Weber’s injury will leave Tawera Kerr-Barlow in position of the starting nine jersey, where his combination with Aaron Cruden, who is joining Montpellier next season, will be crucial to the Chiefs attack. Nanai-Williams looks likely to fill in for the injured Charlie Ngatai at outside centre, with All Black breakthrough player of the year for 2016 Anton Lienert-Brown playing inside him at 12. Out wide, James Lowe has been a constant on the left wing, with Shaun Stevenson and Toni Pulu likely to be battling for the other wing spot, to join last season’s standout player Damian McKenzie in the back three.

Hooker Nathan Harris is hoping to return from injury by April, and when he does he will join fellow All Blacks Kane Hames, Nepo Laulala, Brodie Retallick and Sam Cane in a forward pack which offers just about everything.

Prediction: The Chiefs lost a major weapon in Brad Weber less than ten days before the season opener, yet if there is one team who can cope with change it is Dave Rennie’s charges and they should make the final four once again.

Scott Robertson hoping to maintain model of consistency at Crusaders

Seven-time Super Rugby winners the Crusaders are now without a title in eight years despite making the playoffs in every season since then apart from 2015. Scott Robertson has taken over from new Bath head coach Todd Blackadder at the helm, and with 11 wins in five of the last six seasons the expectations are as high as ever.

The Canterbury side performed admirably in 2016 in their first season without Richie McCaw and Dan Carter, finishing 7th on the overall log before suffering a quarter-final defeat in Jo’burg to the rampant Lions. Since then, Blackadder has moved to Europe, with 2016 starting wingers Johnny McNicholl and man-mountain Nemani Nadolo doing likewise. Andy Ellis and Jimmy Tupou have also moved on after getting plenty of minutes under the belt last season, while youngsters Ben Volavola and Alex Hodgman have joined new Super Rugby franchises.

Seta Tamanivalu is the big name incoming having moved over from the Chiefs, with Tim Bateman and Digby Ioane choosing the Crusaders as their return destination following stints away from Super Rugby. Bryn Hall adds depth to the scrum-half position, with Kiwi under-20 winger George Bridge capable of big things in his debut season, and another winger in the form of Fijian Manasa Mataele also tipped for big things.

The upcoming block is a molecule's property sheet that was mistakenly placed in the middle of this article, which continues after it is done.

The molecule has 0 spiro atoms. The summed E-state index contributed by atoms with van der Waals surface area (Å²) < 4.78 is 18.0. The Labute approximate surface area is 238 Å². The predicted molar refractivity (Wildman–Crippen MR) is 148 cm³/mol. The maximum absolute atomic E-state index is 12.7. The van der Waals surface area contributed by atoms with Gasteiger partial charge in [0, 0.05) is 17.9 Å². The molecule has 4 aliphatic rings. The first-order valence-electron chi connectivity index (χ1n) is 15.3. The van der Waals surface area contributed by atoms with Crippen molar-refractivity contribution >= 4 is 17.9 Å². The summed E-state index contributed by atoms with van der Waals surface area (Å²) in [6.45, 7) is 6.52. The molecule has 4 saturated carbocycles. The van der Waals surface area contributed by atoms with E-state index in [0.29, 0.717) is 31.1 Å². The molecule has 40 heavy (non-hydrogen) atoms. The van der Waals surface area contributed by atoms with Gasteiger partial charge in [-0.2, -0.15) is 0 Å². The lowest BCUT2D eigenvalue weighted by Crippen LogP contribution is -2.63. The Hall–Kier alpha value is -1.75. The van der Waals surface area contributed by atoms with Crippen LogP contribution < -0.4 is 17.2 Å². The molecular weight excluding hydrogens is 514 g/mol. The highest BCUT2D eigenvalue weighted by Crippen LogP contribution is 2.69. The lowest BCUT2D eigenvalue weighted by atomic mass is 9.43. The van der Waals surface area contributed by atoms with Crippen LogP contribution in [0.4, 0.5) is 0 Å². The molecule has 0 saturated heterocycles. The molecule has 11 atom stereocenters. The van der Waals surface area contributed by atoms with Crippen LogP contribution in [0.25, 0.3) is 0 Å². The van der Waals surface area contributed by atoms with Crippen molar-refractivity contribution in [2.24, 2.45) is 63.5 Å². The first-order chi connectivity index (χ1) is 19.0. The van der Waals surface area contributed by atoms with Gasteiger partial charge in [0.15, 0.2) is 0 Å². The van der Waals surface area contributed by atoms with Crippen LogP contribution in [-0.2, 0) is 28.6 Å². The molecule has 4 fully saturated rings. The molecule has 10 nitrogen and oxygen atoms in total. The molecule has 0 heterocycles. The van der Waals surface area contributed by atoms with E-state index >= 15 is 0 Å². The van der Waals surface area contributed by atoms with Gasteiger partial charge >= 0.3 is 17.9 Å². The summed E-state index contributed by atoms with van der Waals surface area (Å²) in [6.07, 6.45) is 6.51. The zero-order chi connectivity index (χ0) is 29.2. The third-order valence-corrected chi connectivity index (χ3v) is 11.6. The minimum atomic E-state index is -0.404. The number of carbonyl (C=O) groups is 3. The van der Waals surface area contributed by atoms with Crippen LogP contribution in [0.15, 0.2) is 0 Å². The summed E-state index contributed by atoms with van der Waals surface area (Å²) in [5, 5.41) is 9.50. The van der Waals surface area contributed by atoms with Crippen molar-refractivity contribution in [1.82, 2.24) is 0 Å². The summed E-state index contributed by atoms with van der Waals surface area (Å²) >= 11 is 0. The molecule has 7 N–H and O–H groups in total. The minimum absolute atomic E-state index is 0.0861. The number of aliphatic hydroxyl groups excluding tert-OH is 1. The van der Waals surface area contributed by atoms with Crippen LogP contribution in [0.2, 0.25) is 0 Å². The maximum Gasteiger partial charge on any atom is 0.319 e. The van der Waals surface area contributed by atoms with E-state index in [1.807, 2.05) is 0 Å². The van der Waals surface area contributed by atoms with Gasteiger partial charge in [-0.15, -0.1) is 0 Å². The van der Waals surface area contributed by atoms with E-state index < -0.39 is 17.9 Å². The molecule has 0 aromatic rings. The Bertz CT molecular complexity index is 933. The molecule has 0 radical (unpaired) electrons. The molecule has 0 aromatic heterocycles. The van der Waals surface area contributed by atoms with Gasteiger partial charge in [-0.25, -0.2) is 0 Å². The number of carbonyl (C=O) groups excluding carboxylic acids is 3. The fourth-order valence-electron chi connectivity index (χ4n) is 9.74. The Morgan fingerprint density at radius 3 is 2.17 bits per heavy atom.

Israel Dagg recently signed a new contract with the New Zealand Rugby Union which will see him remain with the Crusaders for the next three seasons in a big boost, while Kieran Read should be back on the pitch in early April following April. 21-year-old centre Jack Goodhue has made a strong impression in the pre-season and with the experienced Ryan Crotty and future All Black Richie Mo’unga playing inside of him there is plenty of chances he could flourish once the season begins.

Sam Whitelock will skipper the side in Read’s absence from the second-row where he joins Scott Barrett and Luke Romano in the engine room stocks, while hooker Codie Taylor will need to be on top of his game to add to his 15 caps during the Lions tour. While Read is out injured, Jordan Taufua and Matt Todd will be the experienced heads in a back-row which will be challenged all season in the Kiwi conference.

Prediction: Having only failed to reach the playoffs in two of the last 19 seasons, it would be tough to bet against them yet with a surging Blues team they could find themselves lagging at the bottom of the New Zealand conference.

The time is now for Umaga’s Blues to stand up and be counted in stacked Kiwi conference

Having now spent five seasons outside of the playoffs, and finished bottom of the New Zealand Conference in four of those five years, the Blues know all too well about how difficult it is competing against their fellow Kiwi’s. As much as the second half of last season has offered hope, they still finished 11 points outside of the playoffs, and will need to recapture that form from round one in 2017 to build confidence in what is still a youthful squad.

One thing in head coach Tana Umaga’s favour is that some of his younger charges are among his most important, with Reiko and Akira Ioane leading the way. Akira had his breakthrough season in 2015 before missing much of the last campaign to play Sevens which helped him realise his Olympic dream, with younger brother Reiko doing likewise before producing a couple of standout Blues performances when the team were at their best in 2016.

Melani Nanai is only 23 yet has shown enough promise to give people the belief he is ready to take his game to the next level, while Blake Gibson and Piers Francis should each play a huge role in their second full seasons in Auckland.

What was already a young exciting squad has been complemented in the offseason by a number of big name recruits who each have an abundance of Super Rugby experience and could be key to regaining a playoff berth. Sonny Bill Williams and Augustine Pulu were each a big part in the Chiefs 2012 success, while Pauliasi Manu and Jimmy Tupou should be day one starters also. Williams will miss the first month of the season through injury, and Patrick Tuipulotu is not yet back in the mix following a tumultuous couple of months.

Prediction: A core of All Blacks in the form of Charlie Faumuina, Jerome Kaino, Steven Luatua and George Moala have all waited to be part of a team with this much promise, and the 2017 intake look like the best in some time. If they can make a fast start to maintain pace with the other Kiwi sides they have enough firepower to return to the playoffs.